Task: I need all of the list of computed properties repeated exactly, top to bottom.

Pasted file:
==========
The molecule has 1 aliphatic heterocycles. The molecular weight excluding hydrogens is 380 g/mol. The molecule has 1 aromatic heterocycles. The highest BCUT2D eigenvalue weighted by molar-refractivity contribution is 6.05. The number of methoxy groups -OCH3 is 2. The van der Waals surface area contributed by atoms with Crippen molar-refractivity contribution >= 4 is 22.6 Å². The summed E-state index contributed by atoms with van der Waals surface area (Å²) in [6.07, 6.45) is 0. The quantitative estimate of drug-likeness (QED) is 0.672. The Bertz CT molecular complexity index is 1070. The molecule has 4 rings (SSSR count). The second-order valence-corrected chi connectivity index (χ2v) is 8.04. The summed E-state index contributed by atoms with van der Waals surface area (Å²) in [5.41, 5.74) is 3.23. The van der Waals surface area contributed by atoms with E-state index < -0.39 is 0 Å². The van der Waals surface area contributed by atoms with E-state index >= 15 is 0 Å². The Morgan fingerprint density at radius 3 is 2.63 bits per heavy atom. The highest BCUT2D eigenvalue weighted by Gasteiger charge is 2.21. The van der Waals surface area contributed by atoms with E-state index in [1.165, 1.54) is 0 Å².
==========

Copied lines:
The molecule has 1 aliphatic heterocycles. The molecular weight excluding hydrogens is 380 g/mol. The molecule has 1 aromatic heterocycles. The highest BCUT2D eigenvalue weighted by molar-refractivity contribution is 6.05. The number of methoxy groups -OCH3 is 2. The van der Waals surface area contributed by atoms with Crippen molar-refractivity contribution >= 4 is 22.6 Å². The summed E-state index contributed by atoms with van der Waals surface area (Å²) in [6.07, 6.45) is 0. The quantitative estimate of drug-likeness (QED) is 0.672. The Bertz CT molecular complexity index is 1070. The molecule has 4 rings (SSSR count). The second-order valence-corrected chi connectivity index (χ2v) is 8.04. The summed E-state index contributed by atoms with van der Waals surface area (Å²) in [5.41, 5.74) is 3.23. The van der Waals surface area contributed by atoms with E-state index < -0.39 is 0 Å². The van der Waals surface area contributed by atoms with E-state index >= 15 is 0 Å². The Morgan fingerprint density at radius 3 is 2.63 bits per heavy atom. The highest BCUT2D eigenvalue weighted by Gasteiger charge is 2.21. The van der Waals surface area contributed by atoms with E-state index in [1.165, 1.54) is 0 Å².